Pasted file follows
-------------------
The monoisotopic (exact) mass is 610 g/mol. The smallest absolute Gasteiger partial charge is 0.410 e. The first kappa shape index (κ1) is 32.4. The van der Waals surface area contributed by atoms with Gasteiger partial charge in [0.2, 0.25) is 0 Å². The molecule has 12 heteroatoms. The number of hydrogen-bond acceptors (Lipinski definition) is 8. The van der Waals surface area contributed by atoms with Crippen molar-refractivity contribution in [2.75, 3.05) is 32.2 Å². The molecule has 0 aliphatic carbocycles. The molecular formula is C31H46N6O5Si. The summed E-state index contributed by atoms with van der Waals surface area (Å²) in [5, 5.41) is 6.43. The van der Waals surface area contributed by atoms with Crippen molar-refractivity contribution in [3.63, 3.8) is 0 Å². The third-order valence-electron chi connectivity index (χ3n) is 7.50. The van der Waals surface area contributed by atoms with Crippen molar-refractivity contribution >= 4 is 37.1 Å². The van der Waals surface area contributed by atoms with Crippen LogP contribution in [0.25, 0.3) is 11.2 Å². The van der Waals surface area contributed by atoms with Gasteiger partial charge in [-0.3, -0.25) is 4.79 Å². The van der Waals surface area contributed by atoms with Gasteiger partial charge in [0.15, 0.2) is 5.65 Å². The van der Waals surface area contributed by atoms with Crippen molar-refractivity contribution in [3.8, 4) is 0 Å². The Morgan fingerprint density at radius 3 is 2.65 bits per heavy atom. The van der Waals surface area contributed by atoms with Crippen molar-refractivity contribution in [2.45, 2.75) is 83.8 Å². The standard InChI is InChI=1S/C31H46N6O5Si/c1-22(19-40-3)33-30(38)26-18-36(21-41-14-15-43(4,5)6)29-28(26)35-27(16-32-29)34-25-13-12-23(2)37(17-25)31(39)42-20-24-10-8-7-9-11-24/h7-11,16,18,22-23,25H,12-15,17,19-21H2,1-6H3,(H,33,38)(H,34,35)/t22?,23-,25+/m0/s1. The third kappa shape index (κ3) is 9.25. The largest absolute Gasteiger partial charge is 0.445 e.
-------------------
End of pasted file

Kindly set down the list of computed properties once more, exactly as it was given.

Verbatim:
The monoisotopic (exact) mass is 610 g/mol. The smallest absolute Gasteiger partial charge is 0.410 e. The first kappa shape index (κ1) is 32.4. The van der Waals surface area contributed by atoms with Gasteiger partial charge in [0.2, 0.25) is 0 Å². The molecule has 12 heteroatoms. The number of hydrogen-bond acceptors (Lipinski definition) is 8. The van der Waals surface area contributed by atoms with Crippen molar-refractivity contribution in [2.75, 3.05) is 32.2 Å². The molecule has 0 aliphatic carbocycles. The molecular formula is C31H46N6O5Si. The summed E-state index contributed by atoms with van der Waals surface area (Å²) in [5, 5.41) is 6.43. The van der Waals surface area contributed by atoms with Crippen molar-refractivity contribution in [3.63, 3.8) is 0 Å². The third-order valence-electron chi connectivity index (χ3n) is 7.50. The van der Waals surface area contributed by atoms with Crippen molar-refractivity contribution >= 4 is 37.1 Å². The van der Waals surface area contributed by atoms with Crippen LogP contribution in [0.25, 0.3) is 11.2 Å². The van der Waals surface area contributed by atoms with Gasteiger partial charge in [-0.3, -0.25) is 4.79 Å². The van der Waals surface area contributed by atoms with Gasteiger partial charge in [0.15, 0.2) is 5.65 Å². The van der Waals surface area contributed by atoms with Crippen molar-refractivity contribution in [3.8, 4) is 0 Å². The Morgan fingerprint density at radius 3 is 2.65 bits per heavy atom. The van der Waals surface area contributed by atoms with Crippen molar-refractivity contribution in [2.45, 2.75) is 83.8 Å². The standard InChI is InChI=1S/C31H46N6O5Si/c1-22(19-40-3)33-30(38)26-18-36(21-41-14-15-43(4,5)6)29-28(26)35-27(16-32-29)34-25-13-12-23(2)37(17-25)31(39)42-20-24-10-8-7-9-11-24/h7-11,16,18,22-23,25H,12-15,17,19-21H2,1-6H3,(H,33,38)(H,34,35)/t22?,23-,25+/m0/s1. The third kappa shape index (κ3) is 9.25. The largest absolute Gasteiger partial charge is 0.445 e.